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Chesapeake Bay Activities

The Chesapeake Bay is our Nation’s largest estuary and provides over $100 billion in annual economic value. The USGS works with Federal, State, local, and academic partners to provide research and monitoring and to communicate results to inform management for the Chesapeake and other important landscapes across the Nation.

News

Aligning Salt Marsh Science with Management Needs

Aligning Salt Marsh Science with Management Needs

EPA sets limits on 'forever chemicals' in drinking water

EPA sets limits on 'forever chemicals' in drinking water

Chesapeake Quarterly‘s Complicated Contaminants: Finding PFAS in the Chesapeake Bay

Chesapeake Quarterly‘s Complicated Contaminants: Finding PFAS in the Chesapeake Bay

Publications

Identifying the forage base and critical forage taxa for Chesapeake waterbirds

To effectively maximize the conservation value of management plans intended to capture ecosystem-wide health, it is essential to obtain an understanding of emergent patterns in dietary dynamics spanning many species. Chesapeake Bay, USA, is a critical ecosystem used annually by a diverse assortment of waterbird species, including several of conservation concern. However, the ecosystem is threatene
Authors
Matthew Hack, Jeffery D. Sullivan, Cody M. Kent, Diann Prosser

Causal inference approaches reveal both positive and negative unintended effects of agricultural and urban management practices on instream biological condition

Agricultural and urban management practices (MPs) are primarily designed and implemented to reduce nutrient and sediment concentrations in streams. However, there is growing interest in determining if MPs produce any unintended positive effects, or co-benefits, to instream biological and habitat conditions. Identifying co-benefits is challenging though because of confounding variables (i.e., those
Authors
Sean Cassian Emmons, Taylor E Woods, Matt J. Cashman, Olivia Devereux, Gregory B. Noe, John A. Young, Scott Stranko, Jay V. Kilian, Katherine Hanna, Kelly O. Maloney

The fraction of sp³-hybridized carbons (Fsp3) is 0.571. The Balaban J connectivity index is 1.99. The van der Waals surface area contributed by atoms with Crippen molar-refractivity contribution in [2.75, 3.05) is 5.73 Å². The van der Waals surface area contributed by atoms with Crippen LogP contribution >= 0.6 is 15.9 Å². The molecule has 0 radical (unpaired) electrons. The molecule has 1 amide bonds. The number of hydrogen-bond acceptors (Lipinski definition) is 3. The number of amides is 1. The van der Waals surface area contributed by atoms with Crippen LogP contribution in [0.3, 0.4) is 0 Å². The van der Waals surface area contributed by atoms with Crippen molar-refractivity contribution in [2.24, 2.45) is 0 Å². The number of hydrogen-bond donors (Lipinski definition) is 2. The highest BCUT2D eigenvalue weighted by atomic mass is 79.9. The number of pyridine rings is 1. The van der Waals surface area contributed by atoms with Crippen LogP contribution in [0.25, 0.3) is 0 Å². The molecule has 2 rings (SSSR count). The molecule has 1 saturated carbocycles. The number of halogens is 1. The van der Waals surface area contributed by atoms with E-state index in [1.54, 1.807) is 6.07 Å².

Evaluating the effectiveness of joint species distribution modeling for fresh water fish communities within large watersheds

Accurately predicting species’ distributions is critical for the management and conservation of fish and wildlife populations. Joint Species Distribution Models (JSDMs) account for dependencies between species often ignored by traditional species distribution models. We evaluated how a JSDM approach could improve predictive strength for stream fish communities within large watersheds (the Chesapea
Authors
Paul McLaughlin, Kevin Krause, Kelly O. Maloney, Taylor E Woods, Tyler Wagner

Science

New studies reveal ecological importance of fine-scale groundwater connectivity for streams during drought

Stream ecosystems support vital resources that may be jeopardized by climate change and climate stressors such as drought.
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New studies reveal ecological importance of fine-scale groundwater connectivity for streams during drought

Stream ecosystems support vital resources that may be jeopardized by climate change and climate stressors such as drought.
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Agricultural and Urban Management Practices have Hidden Costs and Benefits to Stream Health

The findings of the study highlight that management practices can have both hidden costs and benefits to fish and macroinvertebrates depending on regional and local factors like how many and what type of management practices are implemented.
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Agricultural and Urban Management Practices have Hidden Costs and Benefits to Stream Health

The findings of the study highlight that management practices can have both hidden costs and benefits to fish and macroinvertebrates depending on regional and local factors like how many and what type of management practices are implemented.
Learn More
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New study highlights impact of current and historic land use on stream incision in Maryland Piedmont headwaters

A new method was developed to remotely identify small, eroding streams and measure change over time.
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